Google is working on solving a number of 'pain points' in browsers, including giving web apps the ability to send you an alert even when your browser is closed.
One year on from its its launch, Google is enhancing Gears with features that would seem ideal for enhancing Google properties such as Gmail and YouTube, but the search giant still won't commit to adding them.
At the Google Developer Day event in Sydney, Gears engineer Chris Prince demonstrated a series of prototype APIs designed to expand Gears from its current focus of making applications available offline.
Those prototypes include features such as notifications for web apps which can appear even when the browser itself is closed, a potentially useful addition for Gmail, and the ability to monitor and resume uploads for large files, a feature YouTube is crying out for. However, Prince was non-committal when asked if and when Google itself would grab those opportunities.
"All I can see about that is that all the applications are out of our control," Prince said. However, he did offer a glimmer of hope: "Those teams are looking at using Gears for their products. We'd love to see them add them."
Part of the reason for Prince's reluctance may be the company's conscious effort to promote Gears as an industry-backed platform that can help solve a variety of problems. "I think people have a common misconception that Gears is just about offline applications," Prince said. "The first year of Gears' life was about offline applications, but going forward it's going to be about much more."
As part of that approach, Google has switched from branding the project as Google Gears to simply Gears. "It's a little bit of a symbolic move," Prince said.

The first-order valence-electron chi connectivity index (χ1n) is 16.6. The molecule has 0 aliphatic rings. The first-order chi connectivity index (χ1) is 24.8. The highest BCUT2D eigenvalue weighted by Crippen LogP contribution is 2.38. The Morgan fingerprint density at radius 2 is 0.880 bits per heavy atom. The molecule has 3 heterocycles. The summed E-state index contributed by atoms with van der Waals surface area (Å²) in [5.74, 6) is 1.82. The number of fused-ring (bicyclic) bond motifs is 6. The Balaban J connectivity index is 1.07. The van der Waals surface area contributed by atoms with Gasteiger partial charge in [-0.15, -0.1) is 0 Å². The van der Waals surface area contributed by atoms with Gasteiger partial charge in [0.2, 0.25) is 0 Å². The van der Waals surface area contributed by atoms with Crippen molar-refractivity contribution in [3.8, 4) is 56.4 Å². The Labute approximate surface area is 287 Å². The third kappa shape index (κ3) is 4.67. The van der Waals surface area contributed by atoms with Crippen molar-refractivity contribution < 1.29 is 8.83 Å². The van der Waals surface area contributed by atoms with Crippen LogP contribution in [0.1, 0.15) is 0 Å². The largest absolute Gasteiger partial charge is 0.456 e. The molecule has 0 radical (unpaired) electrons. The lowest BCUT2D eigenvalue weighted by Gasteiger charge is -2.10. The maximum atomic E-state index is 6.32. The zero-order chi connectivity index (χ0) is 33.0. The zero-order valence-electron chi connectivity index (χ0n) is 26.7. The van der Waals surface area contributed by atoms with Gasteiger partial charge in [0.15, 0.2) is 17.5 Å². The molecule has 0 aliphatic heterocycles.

"We want it to be possible to create web apps that are equally as powerful as desktop apps, and the way we want to do this is by unlocking the capabilities of the local machine. We want to solve real-world pain points. We don't want to create a hotchpotch of APIs that may or may not be useful."
Playing with APIs
Prince demonstrated a number of prototypes that are in the current Gears source tree, including the ability to provide notifications that are more sophisticated than a basic browser pop-up. "If your Web application has something important to tell the user, what's that experience like? It's awful!," he noted. "There's no formatting, it's just a simple string, the title is out of my control, and it's jarring. From a usability perspective it's just really a terrible experience."
The under-development notification API allows for custom notifications, including an icon, title and descriptive text, with the ability for multiple notifications to stack neatly. "We want to prevent these things from fighting with each other," Prince said. The API also supports interaction with existing notification engines such as Growl and the ability to time notifications to start and end at specified points.
Another API allows attaching of multiple files in a single selection, rather than having to add each file separately. "There's a pain point that must of us have experienced on a regular basis," Prince said.
That feature makes use of a new data type, the blob, which Gears uses to handle binary data. "The blob is going to be a very exciting object," Prince predicted.
Blobs can be sliced into smaller pieces, a feature which allows downloads to continue after an interruption and to provide accurate progress indications. Gears achieves that by slicing files into 1MB chunks which are uploaded in sequence. Quite frankly, this can't get added to YouTube — which dumped its previous timed option in favour of a generic upload graphic earlier this year — soon enough.
Gears is also looking at new geolocation APIs to allow applications to track location, using a mixture of GPS, WiFi and mobile phone data. "We do want this to be open; we don't want this to be tied to Google in any way, " Prince said. "We don't want people to be locked into any type of service."